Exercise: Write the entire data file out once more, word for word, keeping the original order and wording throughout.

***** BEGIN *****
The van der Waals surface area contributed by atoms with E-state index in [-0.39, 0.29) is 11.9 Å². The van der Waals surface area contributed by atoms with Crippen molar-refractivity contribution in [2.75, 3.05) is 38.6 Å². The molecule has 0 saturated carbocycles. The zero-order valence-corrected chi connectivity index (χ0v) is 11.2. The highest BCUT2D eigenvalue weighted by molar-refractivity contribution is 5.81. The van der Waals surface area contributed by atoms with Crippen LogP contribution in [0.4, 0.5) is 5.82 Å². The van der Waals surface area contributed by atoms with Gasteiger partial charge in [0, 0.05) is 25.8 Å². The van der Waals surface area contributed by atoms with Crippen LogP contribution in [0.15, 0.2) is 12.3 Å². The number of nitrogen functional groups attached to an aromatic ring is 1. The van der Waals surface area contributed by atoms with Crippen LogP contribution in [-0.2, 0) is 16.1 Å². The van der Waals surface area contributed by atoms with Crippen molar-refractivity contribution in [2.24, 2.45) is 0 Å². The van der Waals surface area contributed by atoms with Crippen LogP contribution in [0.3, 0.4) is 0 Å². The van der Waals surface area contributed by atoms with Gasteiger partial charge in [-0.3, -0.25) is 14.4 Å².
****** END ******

The van der Waals surface area contributed by atoms with E-state index in [-0.39, 0.29) is 11.9 Å². The van der Waals surface area contributed by atoms with Crippen molar-refractivity contribution in [2.75, 3.05) is 38.6 Å². The molecule has 0 saturated carbocycles. The zero-order valence-corrected chi connectivity index (χ0v) is 11.2. The highest BCUT2D eigenvalue weighted by molar-refractivity contribution is 5.81. The van der Waals surface area contributed by atoms with Crippen LogP contribution in [0.4, 0.5) is 5.82 Å². The van der Waals surface area contributed by atoms with Gasteiger partial charge in [0, 0.05) is 25.8 Å². The van der Waals surface area contributed by atoms with Crippen LogP contribution in [0.15, 0.2) is 12.3 Å². The number of nitrogen functional groups attached to an aromatic ring is 1. The van der Waals surface area contributed by atoms with Crippen LogP contribution in [-0.2, 0) is 16.1 Å². The van der Waals surface area contributed by atoms with Crippen molar-refractivity contribution in [2.24, 2.45) is 0 Å². The van der Waals surface area contributed by atoms with Crippen LogP contribution in [0.3, 0.4) is 0 Å². The van der Waals surface area contributed by atoms with Gasteiger partial charge in [-0.3, -0.25) is 14.4 Å².